Sancuso was generally well-tolerated by patients in clinical trials. Adverse reactions considered drug-related by investigators occurred in 8.7 percent of patients receiving Sancuso. The most common drug-related adverse reaction was constipation. Application site reactions were reported but were mild and did not lead to discontinuation of use. The incidence of skin reactions was comparable to placebo.

Product Approval Introduces ProStrakan Inc.

F.D.A. approval of Sancuso marks the official introduction of ProStrakan Inc. in the U.S. The company is also working with regulatory authorities to bring Sancuso to market in Europe. An international pharmaceutical organization, ProStrakan has introduced a range of products in a number of EU territories.

“ProStrakan was founded on a commitment to developing innovative products to better meet the needs of patients,” said company CEO Wilson Totten, MD. “We believe that Sancuso, used within an individualized approach to therapy, can help lift the burden that CINV can have on both patients and health-care providers.”

As part of the company’s commitment to better meeting the needs of patients, ProStrakan has developed a patient assistance program to ensure that Sancuso is available to any qualified patients who would benefit from it.

In order to strengthen the U.S. portfolio of the company, ProStrakan has partnered with NovaQuest, the managed partnership group of Quintiles Transnational, to recruit a 67-person sales force to commercialize ProStrakan’s products in the U.S., including Sancuso.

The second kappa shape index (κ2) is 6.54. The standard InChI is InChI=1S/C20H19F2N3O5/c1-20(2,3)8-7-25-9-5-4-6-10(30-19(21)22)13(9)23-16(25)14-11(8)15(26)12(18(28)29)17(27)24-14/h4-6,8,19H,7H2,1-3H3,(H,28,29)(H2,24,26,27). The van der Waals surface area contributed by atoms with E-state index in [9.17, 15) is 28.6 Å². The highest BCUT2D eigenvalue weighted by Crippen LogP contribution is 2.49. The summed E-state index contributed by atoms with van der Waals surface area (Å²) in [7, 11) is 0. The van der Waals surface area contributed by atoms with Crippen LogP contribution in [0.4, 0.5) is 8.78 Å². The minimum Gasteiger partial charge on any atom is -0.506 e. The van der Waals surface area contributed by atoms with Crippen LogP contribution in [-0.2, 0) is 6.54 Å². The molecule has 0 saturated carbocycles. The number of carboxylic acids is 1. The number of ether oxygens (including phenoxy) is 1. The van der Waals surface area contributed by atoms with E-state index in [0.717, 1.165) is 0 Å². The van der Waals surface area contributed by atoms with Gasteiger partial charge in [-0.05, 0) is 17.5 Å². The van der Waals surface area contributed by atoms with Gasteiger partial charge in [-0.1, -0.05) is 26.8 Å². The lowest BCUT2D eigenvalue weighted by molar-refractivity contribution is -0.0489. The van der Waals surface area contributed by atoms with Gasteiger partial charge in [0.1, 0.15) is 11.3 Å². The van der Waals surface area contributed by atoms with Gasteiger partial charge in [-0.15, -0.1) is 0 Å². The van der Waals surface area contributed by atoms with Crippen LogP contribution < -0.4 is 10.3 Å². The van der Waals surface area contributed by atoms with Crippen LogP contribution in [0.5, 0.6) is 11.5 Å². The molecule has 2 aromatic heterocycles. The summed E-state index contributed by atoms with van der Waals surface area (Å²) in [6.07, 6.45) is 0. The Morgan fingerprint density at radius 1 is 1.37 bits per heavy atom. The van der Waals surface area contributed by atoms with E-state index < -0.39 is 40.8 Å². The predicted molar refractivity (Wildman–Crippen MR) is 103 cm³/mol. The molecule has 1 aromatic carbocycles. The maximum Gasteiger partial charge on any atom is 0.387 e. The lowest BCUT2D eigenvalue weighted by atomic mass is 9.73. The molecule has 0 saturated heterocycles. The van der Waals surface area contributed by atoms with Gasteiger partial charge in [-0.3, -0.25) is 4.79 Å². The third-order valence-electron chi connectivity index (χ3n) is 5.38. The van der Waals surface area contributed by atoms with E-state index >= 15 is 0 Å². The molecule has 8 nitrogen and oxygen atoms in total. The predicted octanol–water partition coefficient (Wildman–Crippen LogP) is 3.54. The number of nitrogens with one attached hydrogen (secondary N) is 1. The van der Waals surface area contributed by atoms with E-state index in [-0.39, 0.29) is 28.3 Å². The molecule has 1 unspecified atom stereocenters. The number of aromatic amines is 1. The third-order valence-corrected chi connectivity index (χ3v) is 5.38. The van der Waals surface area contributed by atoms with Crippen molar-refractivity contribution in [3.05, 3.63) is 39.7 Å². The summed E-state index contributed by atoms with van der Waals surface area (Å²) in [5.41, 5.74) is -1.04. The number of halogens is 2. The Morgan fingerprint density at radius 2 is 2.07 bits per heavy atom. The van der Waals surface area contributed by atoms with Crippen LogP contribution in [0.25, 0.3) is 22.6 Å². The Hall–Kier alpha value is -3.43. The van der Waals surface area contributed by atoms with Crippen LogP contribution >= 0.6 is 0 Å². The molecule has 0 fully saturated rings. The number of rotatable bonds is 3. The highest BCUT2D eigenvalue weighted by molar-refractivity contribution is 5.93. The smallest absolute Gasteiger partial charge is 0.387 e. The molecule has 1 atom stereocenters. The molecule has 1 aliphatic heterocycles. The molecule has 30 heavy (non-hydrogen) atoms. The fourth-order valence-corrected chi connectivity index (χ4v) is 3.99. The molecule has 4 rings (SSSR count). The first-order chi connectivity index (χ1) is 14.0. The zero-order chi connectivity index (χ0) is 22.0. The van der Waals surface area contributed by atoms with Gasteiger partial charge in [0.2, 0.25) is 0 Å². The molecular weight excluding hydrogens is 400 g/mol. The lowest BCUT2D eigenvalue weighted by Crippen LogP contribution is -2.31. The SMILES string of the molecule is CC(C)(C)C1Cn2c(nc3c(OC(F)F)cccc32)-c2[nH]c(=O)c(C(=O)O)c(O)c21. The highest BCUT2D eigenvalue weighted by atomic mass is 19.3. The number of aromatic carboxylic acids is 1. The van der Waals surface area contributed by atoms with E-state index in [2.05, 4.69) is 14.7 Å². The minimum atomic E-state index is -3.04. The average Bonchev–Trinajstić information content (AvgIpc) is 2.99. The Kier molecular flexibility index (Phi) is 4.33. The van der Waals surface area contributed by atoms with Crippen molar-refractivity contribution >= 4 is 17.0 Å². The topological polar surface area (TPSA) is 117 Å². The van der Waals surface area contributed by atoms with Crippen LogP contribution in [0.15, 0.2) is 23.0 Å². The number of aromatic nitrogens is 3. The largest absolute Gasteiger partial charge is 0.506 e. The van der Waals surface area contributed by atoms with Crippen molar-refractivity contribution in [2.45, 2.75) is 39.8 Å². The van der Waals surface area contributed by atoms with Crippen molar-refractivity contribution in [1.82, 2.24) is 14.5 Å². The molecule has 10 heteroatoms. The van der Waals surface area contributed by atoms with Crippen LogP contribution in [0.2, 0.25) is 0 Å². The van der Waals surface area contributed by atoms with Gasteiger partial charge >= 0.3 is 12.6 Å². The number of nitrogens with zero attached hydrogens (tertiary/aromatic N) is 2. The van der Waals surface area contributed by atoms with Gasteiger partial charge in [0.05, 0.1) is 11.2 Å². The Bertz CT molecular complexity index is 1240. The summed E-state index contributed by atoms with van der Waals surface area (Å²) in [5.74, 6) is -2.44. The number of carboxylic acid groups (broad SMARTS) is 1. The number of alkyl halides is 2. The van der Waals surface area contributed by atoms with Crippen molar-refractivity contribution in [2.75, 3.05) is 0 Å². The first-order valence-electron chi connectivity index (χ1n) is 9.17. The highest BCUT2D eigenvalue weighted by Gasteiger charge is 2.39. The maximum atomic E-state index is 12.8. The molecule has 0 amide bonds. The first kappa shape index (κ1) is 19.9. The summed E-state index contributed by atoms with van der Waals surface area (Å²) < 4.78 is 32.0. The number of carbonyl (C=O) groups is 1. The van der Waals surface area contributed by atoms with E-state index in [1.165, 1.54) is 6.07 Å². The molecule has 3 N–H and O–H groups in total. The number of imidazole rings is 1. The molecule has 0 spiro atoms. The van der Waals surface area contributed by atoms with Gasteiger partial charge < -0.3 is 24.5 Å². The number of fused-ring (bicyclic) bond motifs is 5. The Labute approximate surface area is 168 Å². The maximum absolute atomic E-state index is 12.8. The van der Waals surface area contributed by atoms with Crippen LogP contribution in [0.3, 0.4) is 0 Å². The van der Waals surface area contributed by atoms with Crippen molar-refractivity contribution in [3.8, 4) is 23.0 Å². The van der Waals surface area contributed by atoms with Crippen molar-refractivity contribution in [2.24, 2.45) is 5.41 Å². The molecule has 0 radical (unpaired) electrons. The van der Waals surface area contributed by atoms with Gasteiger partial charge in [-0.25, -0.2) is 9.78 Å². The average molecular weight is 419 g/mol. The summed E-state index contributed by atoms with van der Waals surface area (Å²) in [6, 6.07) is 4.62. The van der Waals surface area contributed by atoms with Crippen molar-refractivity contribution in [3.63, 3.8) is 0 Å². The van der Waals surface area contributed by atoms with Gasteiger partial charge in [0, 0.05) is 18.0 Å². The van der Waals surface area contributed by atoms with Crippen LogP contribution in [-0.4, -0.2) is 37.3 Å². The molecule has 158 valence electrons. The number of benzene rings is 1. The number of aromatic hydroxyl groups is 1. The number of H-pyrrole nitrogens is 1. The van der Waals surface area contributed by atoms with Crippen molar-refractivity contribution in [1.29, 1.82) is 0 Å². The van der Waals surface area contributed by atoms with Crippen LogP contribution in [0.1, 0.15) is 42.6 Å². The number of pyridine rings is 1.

Important Safety Information About SANCUSO(R)

Sancuso is contraindicated in patients with known hypersensitivity to granisetron or to any of the components of the patch.

Granisetron may mask a progressive ileus and/or gastric distention caused by the underlying condition. Mild application site reactions have occurred; remove patch if severe reactions or a generalized skin reaction occur. Patients should avoid direct exposure of application site to natural or artificial sunlight by covering with clothing while wearing the patch and for 10 days after removing it.

The most common adverse reaction is constipation. No clinically relevant drug interactions have been reported in clinical studies with Sancuso.

About ProStrakan

ProStrakan is one of Europe’s fastest growing pharmaceutical companies, with new U.S. headquarters in Bedminster, New Jersey. ProStrakan is committed to developing innovative therapies to improve the lives of patients. Our current products range from cancer, women’s health, men’s health, anesthesiology, and cardiovascular disease. For more information on ProStrakan, please visit www.ProStrakan-USA.com.